Is your adult child struggling with debt? While your offspring may not be eager to share this information with you, they may unintentionally display signals that indicate that their finances are in trouble.
Here are five signs to watch for -- and how you can help once you've seen them.
1. Heightened stress
Debt can create stress even if you are able to pay it. "It creates stress because it's there," says David Jones, president of Association of Independent of Consumer Credit Counseling Agencies. "When your son or daughter is worried about debt and struggling to pay bills, their stress levels can heighten and they may act out in unexpected ways."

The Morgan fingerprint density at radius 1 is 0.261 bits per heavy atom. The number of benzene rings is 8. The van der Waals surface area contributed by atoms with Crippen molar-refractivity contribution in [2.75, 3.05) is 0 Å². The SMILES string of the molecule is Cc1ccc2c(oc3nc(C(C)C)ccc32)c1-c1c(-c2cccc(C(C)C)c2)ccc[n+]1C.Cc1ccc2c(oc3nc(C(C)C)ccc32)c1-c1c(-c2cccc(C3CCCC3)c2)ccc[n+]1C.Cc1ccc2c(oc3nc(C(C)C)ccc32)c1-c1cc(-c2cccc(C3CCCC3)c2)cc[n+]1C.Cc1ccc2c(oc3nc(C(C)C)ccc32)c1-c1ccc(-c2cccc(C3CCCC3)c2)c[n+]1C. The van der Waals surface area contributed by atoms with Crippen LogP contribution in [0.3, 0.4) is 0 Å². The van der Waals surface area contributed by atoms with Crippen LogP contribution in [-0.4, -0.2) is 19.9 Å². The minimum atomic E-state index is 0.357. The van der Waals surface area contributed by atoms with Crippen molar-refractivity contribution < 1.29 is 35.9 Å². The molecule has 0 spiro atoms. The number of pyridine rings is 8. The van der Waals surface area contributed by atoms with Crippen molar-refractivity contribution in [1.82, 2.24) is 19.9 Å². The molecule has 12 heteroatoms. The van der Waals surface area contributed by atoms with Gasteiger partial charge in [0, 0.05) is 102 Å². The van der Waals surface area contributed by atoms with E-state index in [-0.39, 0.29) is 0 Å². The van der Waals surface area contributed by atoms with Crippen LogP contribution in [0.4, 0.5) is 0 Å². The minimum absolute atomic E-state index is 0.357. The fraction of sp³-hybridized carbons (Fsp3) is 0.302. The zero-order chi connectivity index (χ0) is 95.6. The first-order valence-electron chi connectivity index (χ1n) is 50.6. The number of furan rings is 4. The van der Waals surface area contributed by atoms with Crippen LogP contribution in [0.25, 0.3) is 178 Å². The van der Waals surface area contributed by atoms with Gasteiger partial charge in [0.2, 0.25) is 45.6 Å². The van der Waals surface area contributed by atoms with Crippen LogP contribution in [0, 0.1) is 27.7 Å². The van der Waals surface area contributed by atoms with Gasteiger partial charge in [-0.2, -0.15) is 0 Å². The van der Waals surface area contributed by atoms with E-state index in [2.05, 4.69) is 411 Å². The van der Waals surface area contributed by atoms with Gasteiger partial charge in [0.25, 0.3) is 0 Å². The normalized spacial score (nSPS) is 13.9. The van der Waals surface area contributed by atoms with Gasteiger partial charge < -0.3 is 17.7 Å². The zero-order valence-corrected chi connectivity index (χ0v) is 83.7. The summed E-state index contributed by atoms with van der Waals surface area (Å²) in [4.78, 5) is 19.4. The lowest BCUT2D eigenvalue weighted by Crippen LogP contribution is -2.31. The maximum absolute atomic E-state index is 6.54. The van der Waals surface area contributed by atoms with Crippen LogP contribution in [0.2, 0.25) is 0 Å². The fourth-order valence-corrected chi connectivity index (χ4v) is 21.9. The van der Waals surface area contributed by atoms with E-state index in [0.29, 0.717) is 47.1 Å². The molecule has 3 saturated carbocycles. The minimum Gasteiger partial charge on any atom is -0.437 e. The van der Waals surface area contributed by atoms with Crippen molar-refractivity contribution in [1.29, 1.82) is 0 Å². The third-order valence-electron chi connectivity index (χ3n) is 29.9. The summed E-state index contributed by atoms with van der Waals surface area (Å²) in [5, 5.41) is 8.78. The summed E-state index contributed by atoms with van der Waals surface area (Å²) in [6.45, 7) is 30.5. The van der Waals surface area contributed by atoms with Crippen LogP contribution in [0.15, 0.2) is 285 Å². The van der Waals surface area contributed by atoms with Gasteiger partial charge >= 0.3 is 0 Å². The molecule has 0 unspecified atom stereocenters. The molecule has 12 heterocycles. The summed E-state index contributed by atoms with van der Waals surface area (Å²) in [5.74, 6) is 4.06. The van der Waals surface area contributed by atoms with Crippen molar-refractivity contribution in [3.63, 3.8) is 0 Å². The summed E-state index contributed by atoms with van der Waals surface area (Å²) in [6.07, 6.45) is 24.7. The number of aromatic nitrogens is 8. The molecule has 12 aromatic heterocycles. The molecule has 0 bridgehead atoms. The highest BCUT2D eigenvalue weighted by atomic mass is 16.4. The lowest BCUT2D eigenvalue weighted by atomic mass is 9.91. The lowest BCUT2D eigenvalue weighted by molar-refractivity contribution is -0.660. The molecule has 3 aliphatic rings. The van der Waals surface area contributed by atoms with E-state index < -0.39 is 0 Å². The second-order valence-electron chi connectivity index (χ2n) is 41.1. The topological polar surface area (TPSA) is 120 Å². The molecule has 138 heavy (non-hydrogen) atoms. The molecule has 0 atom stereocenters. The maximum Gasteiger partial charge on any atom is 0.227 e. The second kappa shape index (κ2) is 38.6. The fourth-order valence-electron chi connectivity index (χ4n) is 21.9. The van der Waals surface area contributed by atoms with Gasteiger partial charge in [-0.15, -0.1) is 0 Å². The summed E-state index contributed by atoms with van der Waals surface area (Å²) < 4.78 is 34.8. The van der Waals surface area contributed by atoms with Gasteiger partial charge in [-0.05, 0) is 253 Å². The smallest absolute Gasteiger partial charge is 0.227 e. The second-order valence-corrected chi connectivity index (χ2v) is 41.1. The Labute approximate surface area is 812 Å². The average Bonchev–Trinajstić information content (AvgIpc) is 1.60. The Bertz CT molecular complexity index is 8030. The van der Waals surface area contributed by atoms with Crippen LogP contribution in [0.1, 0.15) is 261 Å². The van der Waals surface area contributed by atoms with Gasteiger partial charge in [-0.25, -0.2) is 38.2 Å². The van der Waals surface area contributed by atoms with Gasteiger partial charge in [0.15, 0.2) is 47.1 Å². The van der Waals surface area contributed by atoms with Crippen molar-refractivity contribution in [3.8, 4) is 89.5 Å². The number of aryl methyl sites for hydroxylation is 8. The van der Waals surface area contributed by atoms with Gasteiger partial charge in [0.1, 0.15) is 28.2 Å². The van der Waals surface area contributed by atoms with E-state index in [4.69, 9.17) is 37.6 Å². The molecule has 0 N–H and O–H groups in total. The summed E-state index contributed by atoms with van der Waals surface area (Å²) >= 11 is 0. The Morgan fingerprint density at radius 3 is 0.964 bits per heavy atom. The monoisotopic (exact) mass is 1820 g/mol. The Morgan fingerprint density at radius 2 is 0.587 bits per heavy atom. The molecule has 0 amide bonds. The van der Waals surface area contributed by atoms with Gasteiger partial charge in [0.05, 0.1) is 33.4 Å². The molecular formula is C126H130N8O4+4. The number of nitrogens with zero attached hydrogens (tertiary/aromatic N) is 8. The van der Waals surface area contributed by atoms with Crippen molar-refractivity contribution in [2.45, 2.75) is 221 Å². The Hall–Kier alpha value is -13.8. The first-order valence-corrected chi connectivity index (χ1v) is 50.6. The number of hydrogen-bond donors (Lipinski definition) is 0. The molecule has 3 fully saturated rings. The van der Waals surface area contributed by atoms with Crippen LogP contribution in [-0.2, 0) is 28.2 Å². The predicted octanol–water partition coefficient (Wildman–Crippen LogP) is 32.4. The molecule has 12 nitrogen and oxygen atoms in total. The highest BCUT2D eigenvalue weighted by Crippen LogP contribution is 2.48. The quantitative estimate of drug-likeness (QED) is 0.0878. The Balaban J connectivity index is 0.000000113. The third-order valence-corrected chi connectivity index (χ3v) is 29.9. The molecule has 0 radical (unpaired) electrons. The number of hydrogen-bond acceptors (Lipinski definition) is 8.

College graduates are dealing with the double stress of low salaries and heavy student loan obligations, according to Jones.The Consumer Financial Protection Bureau estimates that students and graduates are currently carrying $1 trillion in student loan debt. The average debt is $24,301 and 60 percent of students borrow annually to help cover costs. Jones knows a young woman in her 20s who borrowed $70,000 to pay for her undergraduate and graduate degrees. Now she is feeling the financial strain of paying her student loans each month. "Making those payments is just a back-breaker," Jones explains.